The high development of the offshore industry for supporting new marine and renewable energy projects requires a constant improvement of methods for structure designing. Because recent studies warned that maximum environmental loads occur during low sea states and not during extreme sea states as recommend by the offshore standards (e.g., RP 2AWSD-2014), this study used measured wave and current data for analyzing that warning. The Colombian Caribbean coast was selected as the study area, and in situ ADCP data combined with Reanalysis and numerical data was used for identifying proper sea states for the analysis. Then, two low and one extreme sea states were selected and their associated current profiles were extracted, for providing input data for Computational Fluid Dynamics (CFD) and Finite Element Method (FEM) simulations to evaluate the effect of the hydrodynamic forces over a floating structure. The results showed that low sea states generated maximum loads and rotations in the floating structure, and the extreme sea states caused high-frequency vibrations that could provoke structural dynamics problems such as failures due to fatigue or sudden collapse by resonance and amplification.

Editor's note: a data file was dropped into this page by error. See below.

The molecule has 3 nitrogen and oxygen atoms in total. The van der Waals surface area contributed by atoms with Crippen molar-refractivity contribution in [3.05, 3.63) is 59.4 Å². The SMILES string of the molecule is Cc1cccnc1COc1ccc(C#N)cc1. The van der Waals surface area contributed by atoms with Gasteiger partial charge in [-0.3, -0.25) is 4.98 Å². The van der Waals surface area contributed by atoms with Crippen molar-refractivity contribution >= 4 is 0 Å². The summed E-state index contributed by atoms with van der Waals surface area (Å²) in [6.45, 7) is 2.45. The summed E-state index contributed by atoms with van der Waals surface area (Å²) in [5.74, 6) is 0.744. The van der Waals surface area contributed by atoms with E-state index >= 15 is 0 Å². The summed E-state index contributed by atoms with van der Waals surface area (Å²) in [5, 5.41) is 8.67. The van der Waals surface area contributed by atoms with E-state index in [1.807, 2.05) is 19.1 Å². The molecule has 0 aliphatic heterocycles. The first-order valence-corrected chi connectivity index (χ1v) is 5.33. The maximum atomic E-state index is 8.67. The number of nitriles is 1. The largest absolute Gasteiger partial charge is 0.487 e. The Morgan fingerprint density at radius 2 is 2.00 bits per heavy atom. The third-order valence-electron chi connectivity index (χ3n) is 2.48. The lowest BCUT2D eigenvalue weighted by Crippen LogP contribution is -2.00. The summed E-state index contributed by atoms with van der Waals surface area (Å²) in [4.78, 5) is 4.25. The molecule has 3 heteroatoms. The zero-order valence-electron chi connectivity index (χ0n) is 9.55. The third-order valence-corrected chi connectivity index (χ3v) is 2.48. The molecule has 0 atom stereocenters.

2021 ◽  
pp. 1-12
Nitin D. Thulkar ◽  
Satoru Yamaguchi